This September was the month of Herbie. Herbie was the biggest American elm (Ulmus americana) in all of New England. The tree sprouted in 1794, which was during George Washington’s second administration. Frank Knight, the Yarmouth, ME tree warden, had kept Herbie fairly healthy for almost 50 years. In 2010, the tree as beyond saving, and had to be cut down. Some of the branches were over 4′ thick (1.22 m), and the trunk was over 10′ long (3 m) and roughly 7′ (2.1 m) at the butt end. I joined the Herbie committee and suggested that we distribute the wood to craftspeople throughout Maine. During the next 9 months the branches were cut up, and the trunk was sawn and the boards were kiln dried, and the wood was distributed to woodworkers throughout the state. They made chairs, benches, birds, baseball bats, cabinets, desks, tables, music stands, hundreds of bowls, pens, a coffin, sculptures, cutting boards, and even an electric guitar. In November of 2010, we held and auction of the items, and the Yarmouth Tree Trust grossed over $80,000., and cleared roughly $49, 000., making Herbie the most valuable tree ever cut in Maine. The Lucas mill cut the trunk into hundreds of boards, but couldn’t go low enough to slice the last 4″ (10 cm) at the center of the tree. We were left with a slab 59″ wide (1.5 m) and 118″ long (3 m). Nobody wanted that huge, heavy piece. We had it re-sawn a year later and stored it in a heated warehouse. Recently, someone bought the two slabs, to be made into table tops. They had shrunk down to 52″ (1.3 m).
The re-sawing operation left both slabs roughly 1 1/4″ (3.18 cm) at one end and almost 2 1/2″ (6.4 cm) at the other. How to flatten them was a problem. I tried a router jig, but found that a) I couldn’t reach across the jig and the full width of the board, b) my back couldn’t take it, and c) flattening both sides of two slabs would take days, routing 1/4″ (6.4 mm) at a time. We ended up taking the slabs to Westbrook, ME to a big shop with a 54″ (1.37 m) wide belt sander. Let me tell you those slab were heavy! Even with a 50 grit belt, we could only take off 1/2 mm at a time. Do the math… it took about 70 passes for each slab. Six hours the first day, then another hour the second day. This is what they looked like back at the shop, leaning against my bench:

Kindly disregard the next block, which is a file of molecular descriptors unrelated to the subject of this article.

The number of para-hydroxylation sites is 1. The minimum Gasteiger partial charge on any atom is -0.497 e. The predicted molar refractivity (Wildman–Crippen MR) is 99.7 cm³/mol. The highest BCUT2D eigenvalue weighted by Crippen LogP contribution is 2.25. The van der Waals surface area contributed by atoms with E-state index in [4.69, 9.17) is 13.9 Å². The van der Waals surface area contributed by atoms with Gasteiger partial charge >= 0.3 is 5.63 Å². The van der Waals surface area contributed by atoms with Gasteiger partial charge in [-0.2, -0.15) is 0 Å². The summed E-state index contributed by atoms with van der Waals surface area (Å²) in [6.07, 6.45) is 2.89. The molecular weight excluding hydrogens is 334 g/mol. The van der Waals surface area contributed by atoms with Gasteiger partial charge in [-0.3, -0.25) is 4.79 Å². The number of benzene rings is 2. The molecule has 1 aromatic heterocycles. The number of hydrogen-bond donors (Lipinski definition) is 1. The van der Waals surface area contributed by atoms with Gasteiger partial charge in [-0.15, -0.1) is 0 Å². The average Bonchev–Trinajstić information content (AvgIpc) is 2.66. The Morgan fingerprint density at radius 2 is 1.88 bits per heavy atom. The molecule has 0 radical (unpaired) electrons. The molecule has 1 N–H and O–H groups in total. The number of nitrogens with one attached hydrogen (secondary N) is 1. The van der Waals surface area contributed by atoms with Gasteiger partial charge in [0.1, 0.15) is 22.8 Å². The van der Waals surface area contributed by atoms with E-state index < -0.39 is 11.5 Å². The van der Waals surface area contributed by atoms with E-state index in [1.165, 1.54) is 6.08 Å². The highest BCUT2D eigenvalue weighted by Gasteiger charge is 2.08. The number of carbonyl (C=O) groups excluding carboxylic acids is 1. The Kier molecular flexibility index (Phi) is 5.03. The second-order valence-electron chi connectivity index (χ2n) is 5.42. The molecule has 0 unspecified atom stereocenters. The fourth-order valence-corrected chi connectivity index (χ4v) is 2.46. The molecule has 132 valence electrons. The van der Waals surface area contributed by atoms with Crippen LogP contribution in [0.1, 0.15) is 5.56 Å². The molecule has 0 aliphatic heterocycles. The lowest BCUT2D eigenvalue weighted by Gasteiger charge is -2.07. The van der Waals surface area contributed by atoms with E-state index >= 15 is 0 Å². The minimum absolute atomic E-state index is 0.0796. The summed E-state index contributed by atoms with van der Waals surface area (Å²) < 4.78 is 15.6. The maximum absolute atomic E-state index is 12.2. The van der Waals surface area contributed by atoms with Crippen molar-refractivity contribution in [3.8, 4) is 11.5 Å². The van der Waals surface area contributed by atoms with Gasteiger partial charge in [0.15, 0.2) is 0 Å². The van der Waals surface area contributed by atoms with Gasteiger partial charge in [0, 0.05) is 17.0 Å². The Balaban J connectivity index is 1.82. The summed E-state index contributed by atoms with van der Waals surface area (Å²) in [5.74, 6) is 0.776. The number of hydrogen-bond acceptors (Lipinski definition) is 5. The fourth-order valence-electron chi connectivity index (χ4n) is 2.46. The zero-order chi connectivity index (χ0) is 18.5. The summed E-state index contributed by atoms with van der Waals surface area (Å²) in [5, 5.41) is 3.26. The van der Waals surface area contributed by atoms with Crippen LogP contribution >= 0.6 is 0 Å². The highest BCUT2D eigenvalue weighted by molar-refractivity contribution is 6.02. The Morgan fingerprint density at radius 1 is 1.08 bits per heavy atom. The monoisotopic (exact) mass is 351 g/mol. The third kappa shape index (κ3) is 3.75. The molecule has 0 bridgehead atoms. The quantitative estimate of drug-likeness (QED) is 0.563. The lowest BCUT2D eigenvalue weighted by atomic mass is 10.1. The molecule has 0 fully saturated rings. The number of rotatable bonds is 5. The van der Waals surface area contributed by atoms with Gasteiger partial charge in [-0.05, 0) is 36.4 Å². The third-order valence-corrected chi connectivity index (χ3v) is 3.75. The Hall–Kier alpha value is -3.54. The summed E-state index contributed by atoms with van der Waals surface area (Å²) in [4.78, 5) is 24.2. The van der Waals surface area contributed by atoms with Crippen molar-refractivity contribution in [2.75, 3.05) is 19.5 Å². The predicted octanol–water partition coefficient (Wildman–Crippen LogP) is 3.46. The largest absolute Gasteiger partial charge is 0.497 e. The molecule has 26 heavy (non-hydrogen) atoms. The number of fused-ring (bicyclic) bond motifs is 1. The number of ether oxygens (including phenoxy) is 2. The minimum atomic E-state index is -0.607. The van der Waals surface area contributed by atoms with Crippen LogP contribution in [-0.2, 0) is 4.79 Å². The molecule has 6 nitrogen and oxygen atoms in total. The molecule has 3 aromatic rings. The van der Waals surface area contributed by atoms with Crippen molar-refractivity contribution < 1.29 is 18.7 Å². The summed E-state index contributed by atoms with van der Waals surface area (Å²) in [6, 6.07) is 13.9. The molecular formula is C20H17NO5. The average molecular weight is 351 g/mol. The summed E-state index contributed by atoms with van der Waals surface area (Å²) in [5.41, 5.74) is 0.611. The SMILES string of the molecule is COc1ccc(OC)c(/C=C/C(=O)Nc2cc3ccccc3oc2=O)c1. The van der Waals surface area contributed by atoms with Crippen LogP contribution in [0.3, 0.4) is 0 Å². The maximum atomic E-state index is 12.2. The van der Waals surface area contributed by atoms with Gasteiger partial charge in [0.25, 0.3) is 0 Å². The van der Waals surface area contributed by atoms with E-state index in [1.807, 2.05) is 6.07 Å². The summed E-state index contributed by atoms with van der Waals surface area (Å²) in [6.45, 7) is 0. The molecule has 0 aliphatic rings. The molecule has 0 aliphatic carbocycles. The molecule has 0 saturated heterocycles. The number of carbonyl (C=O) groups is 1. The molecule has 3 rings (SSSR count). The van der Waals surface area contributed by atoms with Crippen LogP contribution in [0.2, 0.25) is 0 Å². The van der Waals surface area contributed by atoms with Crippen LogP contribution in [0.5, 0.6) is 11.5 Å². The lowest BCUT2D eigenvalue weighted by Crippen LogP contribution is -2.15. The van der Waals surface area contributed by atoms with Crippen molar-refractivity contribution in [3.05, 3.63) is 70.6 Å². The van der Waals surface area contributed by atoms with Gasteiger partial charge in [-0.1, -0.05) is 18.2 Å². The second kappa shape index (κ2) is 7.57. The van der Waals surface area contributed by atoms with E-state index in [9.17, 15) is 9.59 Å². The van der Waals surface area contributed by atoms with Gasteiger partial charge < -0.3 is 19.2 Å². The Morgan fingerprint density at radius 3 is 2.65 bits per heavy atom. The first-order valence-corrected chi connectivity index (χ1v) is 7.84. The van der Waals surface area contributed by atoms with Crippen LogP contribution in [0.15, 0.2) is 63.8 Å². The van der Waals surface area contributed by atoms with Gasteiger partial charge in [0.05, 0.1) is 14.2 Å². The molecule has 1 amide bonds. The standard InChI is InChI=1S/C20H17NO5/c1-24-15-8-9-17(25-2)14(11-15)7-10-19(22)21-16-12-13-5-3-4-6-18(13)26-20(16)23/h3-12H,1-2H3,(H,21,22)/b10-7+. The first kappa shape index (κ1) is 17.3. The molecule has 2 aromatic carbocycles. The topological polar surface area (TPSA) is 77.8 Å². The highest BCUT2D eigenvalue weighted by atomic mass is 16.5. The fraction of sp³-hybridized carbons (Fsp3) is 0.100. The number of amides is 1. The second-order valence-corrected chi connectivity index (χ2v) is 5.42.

I had to get a neighbor to help me heft them onto sawhorses. First I used my jig saw to cut curves into all four sides, then a belt sander to fair the edges. I lined up my Lie-Nielsen planes across the width, #62, #5, and #7, for a full 50″ (1.27 m) width at the center.Both slabs had bark inclusions near one end, where the trunk began to branch out. Those voids were roughly 3″ wide (17.8 cm) and about 36″ long (94 cm). I tied them together with walnut butterflies, 3 each, half the thickness of the tops. The bulk was routed out, then chiseled.Calling the neighbor again, we flipped them over, and I routed out for small strips, and made them flush with the bottom of the slab. This added a little more strength and divided each void into 4 areas per slab, later to be filled with clear epoxy. But first, they had to be hauled off to the finisher for two coats of satin conversion varnish. Here is what they looked like before they left.It took the better part of a day to finish sanding, and breaking all the edges and corners. While the tops are being finished, stainless steel bases are being fabricated. I’ll keep you posted.
On a lighter note, we had a chance to see Nick Offerman and Megan Mullally while they were in Portland. Their two person play was lewd and severely hilarious. Afterwards, Nick gifted me with a bottle of Oban and Lagavulin, tasty, top of the line single malt Scotch. Just right for my smallest wall cabinet (this one made of the Elder Joseph Brackett maple from the Sabbathday Lake Shaker community).
Don’t forget the Open House October 1 & 2. It’s Maine Crafts Weekend. Stop by to chat if you’re in the area.
Thought for September: A friend is someone I have a lasting, enjoyable human interaction with, not someone who clicks a button on a mega-corporate web site. — C.H. Becksvoort © 2016